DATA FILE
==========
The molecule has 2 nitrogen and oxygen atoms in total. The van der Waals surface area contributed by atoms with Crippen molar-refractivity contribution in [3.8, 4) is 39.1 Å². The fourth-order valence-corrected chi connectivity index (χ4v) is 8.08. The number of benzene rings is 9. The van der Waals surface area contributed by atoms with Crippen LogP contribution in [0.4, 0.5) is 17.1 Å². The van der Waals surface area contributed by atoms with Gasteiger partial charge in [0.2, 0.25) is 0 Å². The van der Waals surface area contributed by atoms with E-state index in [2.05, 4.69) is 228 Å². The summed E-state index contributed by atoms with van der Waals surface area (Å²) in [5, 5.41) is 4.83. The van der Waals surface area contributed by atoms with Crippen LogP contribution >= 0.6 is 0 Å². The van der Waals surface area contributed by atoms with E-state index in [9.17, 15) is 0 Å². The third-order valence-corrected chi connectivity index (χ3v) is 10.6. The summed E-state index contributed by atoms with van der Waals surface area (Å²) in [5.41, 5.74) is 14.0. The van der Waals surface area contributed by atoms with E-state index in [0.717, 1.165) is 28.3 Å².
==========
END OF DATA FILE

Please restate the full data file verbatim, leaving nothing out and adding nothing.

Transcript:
The molecule has 2 nitrogen and oxygen atoms in total. The van der Waals surface area contributed by atoms with Crippen molar-refractivity contribution in [3.8, 4) is 39.1 Å². The fourth-order valence-corrected chi connectivity index (χ4v) is 8.08. The number of benzene rings is 9. The van der Waals surface area contributed by atoms with Crippen LogP contribution in [0.4, 0.5) is 17.1 Å². The van der Waals surface area contributed by atoms with Gasteiger partial charge in [0.2, 0.25) is 0 Å². The van der Waals surface area contributed by atoms with E-state index in [2.05, 4.69) is 228 Å². The summed E-state index contributed by atoms with van der Waals surface area (Å²) in [5, 5.41) is 4.83. The van der Waals surface area contributed by atoms with Crippen LogP contribution >= 0.6 is 0 Å². The van der Waals surface area contributed by atoms with E-state index in [9.17, 15) is 0 Å². The third-order valence-corrected chi connectivity index (χ3v) is 10.6. The summed E-state index contributed by atoms with van der Waals surface area (Å²) in [5.41, 5.74) is 14.0. The van der Waals surface area contributed by atoms with E-state index in [0.717, 1.165) is 28.3 Å².